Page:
Students have the unique educational opportunity to operate the garden at Thomas Jefferson High School.
Thomas Jefferson High School has grown a garden for the past eight years. Each year, the preparations for the garden begin the the spring, but a group of DPS students in the Garden For Youth program take over in the summer while school is not in session. This year, there is a big push to transform the garden into an educational center for students by posting signage on the types of plants and specific information about each of them. TJ’s garden is also a part of a national program designed to attract bees and other pollinators that are crucial to gardening. Back in October, Denver Public Schools (DPS) certified the garden’s produce to be used in cafeterias in DPS.
Students in Mr. Croom’s class who work in the garden cultivate a variety of different plants, including peppers, watermelon, tomatoes, sunflowers, basil, lavender, pumpkins, corn, squash, beans, and others. All plants are started from seeds in TJ’s own greenhouse right after spring break ends and are then transplanted outside into the ground around a month later. Once the plants start producing, students from the Garden of Youth program sell produce at a farmer’s market on Denver’s Pearl Street Farmers Market. Students participating in the program also receive dual class and work credit.
Elizabeth Lynch, a WES Coordinator and AVID teacher has been indirectly involved with the garden since it started eight years ago. Special education teacher Paul Croom and his class operate the garden, but Lynch helps with marketing, overseeing plant sales, checking seed inventory, and keeping administration updated. She helped implement big changes to the garden with the educational components and the addition of a timed watering system. The garden will now have signs similar to ones at the Denver Botanic Gardens, educating students on the types of plants, how they grow in order to transform the green space into an educational center at TJ. “One of the reasons why the signs will be useful is because when students leave for the summer and then come back in the fall, the plants have went through changes and students sometimes can’t recognize which type of plant it is,” noted Lynch. She also explained how the timed watering system has helped sustain steady growth of the plants, which allows Garden of Youth students to sell more produce.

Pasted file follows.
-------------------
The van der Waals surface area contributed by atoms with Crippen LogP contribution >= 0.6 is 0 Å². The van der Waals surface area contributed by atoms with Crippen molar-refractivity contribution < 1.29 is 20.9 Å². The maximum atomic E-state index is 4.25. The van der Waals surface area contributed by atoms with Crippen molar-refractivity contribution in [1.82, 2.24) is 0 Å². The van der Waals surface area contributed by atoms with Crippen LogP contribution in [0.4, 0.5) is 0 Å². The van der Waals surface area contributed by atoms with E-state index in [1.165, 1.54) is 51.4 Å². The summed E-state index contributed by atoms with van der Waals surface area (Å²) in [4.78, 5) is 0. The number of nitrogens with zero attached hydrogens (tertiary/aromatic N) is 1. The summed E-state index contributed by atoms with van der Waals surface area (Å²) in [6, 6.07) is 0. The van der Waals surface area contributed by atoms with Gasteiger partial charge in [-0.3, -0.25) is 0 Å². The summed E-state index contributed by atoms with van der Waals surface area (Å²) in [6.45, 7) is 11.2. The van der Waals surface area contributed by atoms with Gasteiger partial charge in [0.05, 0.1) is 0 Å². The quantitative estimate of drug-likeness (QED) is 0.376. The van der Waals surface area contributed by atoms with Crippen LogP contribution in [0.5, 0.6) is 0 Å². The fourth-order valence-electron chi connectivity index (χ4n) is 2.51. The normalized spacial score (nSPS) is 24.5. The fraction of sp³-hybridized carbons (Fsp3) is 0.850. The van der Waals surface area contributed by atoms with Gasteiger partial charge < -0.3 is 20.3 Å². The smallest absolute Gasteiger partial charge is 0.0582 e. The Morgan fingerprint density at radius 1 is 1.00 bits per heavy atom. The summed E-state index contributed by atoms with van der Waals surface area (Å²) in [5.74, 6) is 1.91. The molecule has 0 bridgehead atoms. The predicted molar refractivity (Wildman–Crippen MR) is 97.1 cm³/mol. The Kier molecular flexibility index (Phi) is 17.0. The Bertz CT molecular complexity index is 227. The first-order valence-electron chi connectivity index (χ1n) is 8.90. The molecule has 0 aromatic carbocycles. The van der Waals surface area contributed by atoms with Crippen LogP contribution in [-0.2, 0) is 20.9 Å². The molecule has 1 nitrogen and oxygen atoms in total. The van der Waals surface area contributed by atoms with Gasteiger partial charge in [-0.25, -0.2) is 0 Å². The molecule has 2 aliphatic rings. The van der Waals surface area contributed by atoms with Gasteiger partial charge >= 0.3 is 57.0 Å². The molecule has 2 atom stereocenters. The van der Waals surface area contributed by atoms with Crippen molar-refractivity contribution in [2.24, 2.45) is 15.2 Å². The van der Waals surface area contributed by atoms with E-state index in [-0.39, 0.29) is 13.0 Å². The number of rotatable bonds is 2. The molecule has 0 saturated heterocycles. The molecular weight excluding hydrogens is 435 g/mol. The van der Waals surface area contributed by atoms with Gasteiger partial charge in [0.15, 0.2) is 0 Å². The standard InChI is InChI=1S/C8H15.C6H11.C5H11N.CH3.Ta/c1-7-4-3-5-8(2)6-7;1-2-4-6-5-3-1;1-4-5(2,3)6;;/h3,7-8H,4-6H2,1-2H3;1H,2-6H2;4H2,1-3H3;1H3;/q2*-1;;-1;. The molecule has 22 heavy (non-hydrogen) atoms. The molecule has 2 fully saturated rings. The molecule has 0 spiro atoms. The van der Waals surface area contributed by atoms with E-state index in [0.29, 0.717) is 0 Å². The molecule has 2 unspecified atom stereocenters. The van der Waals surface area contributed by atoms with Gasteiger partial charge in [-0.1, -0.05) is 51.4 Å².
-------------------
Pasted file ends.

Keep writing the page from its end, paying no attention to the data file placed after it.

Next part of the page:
The garden also allows students to experience a real-world activity, spend time outdoors, and utilize skills they would not otherwise in a traditional classroom setting. Gardening builds better communication and problem-solving skills, which is extremely beneficial to students. A successful garden at TJ also requires lots of hard work and effort from everyone involved. Students must communicate amongst themselves and with teachers to plan a vision for the garden and to carry out the different roles for the upkeep. Sophomore Phabyan Longtree truly enjoyed his opportunity to previously work in the garden. In particular, he stated, “I liked working with dirt and different types of tools.” Students do not often receive the chance to work with their hands and get dirty, making it a unique experience for some students at TJ. Because of his great experience working in the garden, Longtree has applied to work in the Garden of Youth program.
TJ’s garden has been made possible by the hard work of many students and teachers who have passionately operated it for the past eight years. The garden becomes more and more successful each year and the new signage will transform the garden into an educational center. This unique opportunity allows students to explore different types of educational experiences in order to help them learn in new ways. It is especially impressive that the produce is certified for use in DPS kitchens. The TJ community can’t wait to see how the garden continues to evolve in the coming years.